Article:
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Wednesday, January 25, 2006 

"Inexorable Command"

Prof. Althouse takes a look at that tricky little phrase that snuck its way into Senator Feingold's remarks at the Judiciary Committee vote yesterday. She reproduces part of Feingold's comments...
One important question that I had about Judge Alito was his view on the role of precedent and stare decisis in our legal system. At his hearing, while restating the doctrine of stare decisis, Judge Alito repeatedly qualified his answers with the comment that stare decisis is not an "“inexorable command."” While this is most certainly true, his insistence on qualifying his answers with this formulation was troubling. Combined with a judicial record in which fellow judges have criticized his application of precedent in several cases, Judge Alito'’s record and testimony do not give me the same comfort I had with Chief Justice Roberts that he has the respect for and deference to precedent that I would like to see in a Supreme Court Justice.
Then the professor shows that now-Chief Justice Roberts said the same thing when discussing stare decisis...
At the same time, as the court pointed out in the Casey case, stare decisis is not an inexorable command. If particular precedents have proven to be unworkable -- they don't lead to predictable results; they're difficult to apply -- that's one factor supporting reconsideration.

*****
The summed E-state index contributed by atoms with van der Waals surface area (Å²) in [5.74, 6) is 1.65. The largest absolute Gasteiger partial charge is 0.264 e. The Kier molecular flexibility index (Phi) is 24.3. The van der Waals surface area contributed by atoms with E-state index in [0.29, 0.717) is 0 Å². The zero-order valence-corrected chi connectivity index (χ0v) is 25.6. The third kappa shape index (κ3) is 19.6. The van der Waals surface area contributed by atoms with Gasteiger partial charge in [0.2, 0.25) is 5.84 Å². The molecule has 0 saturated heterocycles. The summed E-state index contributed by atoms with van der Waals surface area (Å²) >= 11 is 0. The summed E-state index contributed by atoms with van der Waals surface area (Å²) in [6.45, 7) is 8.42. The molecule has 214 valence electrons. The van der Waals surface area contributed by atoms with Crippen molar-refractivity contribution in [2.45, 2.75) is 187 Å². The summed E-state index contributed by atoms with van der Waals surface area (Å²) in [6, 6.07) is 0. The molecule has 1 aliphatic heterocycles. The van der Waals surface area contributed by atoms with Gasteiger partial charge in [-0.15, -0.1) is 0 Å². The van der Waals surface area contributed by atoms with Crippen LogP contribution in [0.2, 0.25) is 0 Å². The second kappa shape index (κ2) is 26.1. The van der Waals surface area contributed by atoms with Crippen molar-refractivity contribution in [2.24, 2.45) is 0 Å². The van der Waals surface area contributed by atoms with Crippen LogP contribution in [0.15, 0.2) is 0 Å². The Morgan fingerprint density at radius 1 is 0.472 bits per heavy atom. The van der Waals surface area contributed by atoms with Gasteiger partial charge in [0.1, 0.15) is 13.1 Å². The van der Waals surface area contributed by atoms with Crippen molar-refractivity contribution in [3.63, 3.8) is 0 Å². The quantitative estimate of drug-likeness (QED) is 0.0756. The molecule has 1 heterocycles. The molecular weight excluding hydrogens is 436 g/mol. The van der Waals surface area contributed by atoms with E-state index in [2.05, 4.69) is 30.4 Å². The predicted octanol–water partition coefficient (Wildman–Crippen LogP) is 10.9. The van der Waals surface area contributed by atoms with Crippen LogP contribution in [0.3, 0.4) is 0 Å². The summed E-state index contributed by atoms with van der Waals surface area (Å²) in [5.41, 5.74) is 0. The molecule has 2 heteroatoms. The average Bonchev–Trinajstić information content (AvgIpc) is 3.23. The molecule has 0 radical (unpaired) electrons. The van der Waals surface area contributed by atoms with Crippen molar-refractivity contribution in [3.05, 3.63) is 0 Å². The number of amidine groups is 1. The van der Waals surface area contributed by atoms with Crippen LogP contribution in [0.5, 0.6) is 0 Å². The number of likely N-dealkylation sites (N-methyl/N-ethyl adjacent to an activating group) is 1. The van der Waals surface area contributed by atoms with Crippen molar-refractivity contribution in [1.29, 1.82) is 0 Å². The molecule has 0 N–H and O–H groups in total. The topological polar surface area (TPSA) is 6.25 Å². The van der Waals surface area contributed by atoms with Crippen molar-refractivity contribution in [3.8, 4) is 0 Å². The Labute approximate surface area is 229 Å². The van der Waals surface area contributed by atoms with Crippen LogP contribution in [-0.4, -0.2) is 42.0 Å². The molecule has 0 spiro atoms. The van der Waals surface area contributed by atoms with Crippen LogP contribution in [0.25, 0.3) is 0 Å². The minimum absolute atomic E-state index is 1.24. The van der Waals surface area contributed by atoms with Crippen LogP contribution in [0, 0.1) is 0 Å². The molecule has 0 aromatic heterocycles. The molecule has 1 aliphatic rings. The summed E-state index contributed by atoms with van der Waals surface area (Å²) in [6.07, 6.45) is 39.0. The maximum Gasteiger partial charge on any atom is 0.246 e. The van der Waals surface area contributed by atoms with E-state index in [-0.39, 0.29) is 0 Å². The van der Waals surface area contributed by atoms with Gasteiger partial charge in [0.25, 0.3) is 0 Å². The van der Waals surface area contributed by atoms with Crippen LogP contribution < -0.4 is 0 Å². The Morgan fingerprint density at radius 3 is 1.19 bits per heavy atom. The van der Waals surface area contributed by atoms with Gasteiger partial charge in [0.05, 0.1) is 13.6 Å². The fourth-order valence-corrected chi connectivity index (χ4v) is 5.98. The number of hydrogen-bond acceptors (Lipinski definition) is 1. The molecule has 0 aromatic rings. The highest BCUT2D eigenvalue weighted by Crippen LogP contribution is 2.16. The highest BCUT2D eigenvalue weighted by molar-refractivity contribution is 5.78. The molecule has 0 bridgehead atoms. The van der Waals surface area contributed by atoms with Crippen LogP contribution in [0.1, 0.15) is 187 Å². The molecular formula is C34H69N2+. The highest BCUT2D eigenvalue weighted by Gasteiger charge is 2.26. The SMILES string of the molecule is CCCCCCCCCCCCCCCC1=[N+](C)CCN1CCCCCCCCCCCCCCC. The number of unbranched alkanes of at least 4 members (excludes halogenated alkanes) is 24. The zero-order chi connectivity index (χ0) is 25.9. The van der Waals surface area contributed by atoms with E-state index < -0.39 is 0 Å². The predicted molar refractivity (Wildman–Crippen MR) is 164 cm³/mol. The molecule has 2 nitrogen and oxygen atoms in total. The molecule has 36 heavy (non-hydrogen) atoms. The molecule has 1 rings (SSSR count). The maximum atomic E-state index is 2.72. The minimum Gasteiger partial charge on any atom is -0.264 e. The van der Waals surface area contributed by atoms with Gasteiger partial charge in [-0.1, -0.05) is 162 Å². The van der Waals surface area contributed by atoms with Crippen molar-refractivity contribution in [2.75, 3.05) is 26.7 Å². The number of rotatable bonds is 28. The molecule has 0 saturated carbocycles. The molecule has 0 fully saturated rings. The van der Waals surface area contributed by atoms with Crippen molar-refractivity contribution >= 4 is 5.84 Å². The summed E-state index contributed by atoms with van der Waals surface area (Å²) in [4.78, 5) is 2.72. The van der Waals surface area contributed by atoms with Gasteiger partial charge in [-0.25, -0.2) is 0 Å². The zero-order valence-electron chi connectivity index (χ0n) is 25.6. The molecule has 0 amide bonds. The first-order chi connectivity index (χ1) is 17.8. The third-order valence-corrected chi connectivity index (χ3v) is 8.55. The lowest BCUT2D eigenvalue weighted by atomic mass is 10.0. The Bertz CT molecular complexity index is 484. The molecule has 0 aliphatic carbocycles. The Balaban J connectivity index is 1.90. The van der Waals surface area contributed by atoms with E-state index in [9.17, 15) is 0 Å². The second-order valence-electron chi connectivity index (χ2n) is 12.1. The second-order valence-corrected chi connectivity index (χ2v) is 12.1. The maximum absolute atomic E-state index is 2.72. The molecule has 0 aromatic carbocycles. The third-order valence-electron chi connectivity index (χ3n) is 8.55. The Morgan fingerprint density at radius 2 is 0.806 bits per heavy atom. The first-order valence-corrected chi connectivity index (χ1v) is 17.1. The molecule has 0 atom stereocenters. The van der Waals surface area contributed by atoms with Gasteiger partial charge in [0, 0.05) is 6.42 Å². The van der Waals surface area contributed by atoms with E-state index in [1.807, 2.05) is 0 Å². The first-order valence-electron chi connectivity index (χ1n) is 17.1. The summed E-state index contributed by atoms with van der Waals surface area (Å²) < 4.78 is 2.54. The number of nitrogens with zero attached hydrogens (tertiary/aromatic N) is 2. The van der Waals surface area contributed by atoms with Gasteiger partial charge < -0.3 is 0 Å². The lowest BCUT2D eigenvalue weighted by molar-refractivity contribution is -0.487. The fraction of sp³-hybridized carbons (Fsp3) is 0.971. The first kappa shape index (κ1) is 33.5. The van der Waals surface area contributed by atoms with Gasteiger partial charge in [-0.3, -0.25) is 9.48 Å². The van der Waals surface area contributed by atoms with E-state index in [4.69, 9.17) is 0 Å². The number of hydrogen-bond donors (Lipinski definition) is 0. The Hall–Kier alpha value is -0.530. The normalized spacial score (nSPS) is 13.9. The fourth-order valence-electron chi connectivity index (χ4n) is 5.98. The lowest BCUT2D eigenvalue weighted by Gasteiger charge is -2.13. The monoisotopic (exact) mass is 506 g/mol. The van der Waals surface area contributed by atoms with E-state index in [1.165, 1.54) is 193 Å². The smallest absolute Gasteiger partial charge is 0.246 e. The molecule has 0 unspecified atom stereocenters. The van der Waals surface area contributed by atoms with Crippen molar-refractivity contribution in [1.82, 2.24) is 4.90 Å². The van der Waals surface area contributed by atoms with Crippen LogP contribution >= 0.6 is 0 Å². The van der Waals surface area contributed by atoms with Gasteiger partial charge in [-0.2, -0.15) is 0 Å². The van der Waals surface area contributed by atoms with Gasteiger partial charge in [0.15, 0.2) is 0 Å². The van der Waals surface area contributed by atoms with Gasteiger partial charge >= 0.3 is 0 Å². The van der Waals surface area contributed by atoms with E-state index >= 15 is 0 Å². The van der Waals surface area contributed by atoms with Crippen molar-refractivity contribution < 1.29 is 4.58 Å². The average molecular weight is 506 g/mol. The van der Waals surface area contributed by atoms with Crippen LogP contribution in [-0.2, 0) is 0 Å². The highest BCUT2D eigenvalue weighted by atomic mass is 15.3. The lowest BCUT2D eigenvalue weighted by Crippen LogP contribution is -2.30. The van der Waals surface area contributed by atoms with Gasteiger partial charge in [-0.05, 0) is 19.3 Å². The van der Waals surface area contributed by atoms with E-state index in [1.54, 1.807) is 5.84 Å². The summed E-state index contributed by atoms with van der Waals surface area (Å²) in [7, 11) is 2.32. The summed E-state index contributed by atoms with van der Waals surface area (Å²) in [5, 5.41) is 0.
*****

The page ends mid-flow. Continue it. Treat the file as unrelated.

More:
Alito said it "repeatedly" though. That's probably because he got the same questions and the same kinds of questions over and over again.

No one who is serious about Constitutional law can claim that stare decisis is an inexorable command. Cases can never be overturned?! Since when? Are these Democratic senators going to come out against the Lawrence decision? It overturned Bowers. Of course not. Why? They agree with the results of Lawrence. This is all about political results, not legal principles.

Senator Feinstein gets the honesty award for saying that her vote "no" was based on Roe. If that's the reason that you are voting "no", then say it and stand by it. Hiding behind a convoluted explanation is just weak.

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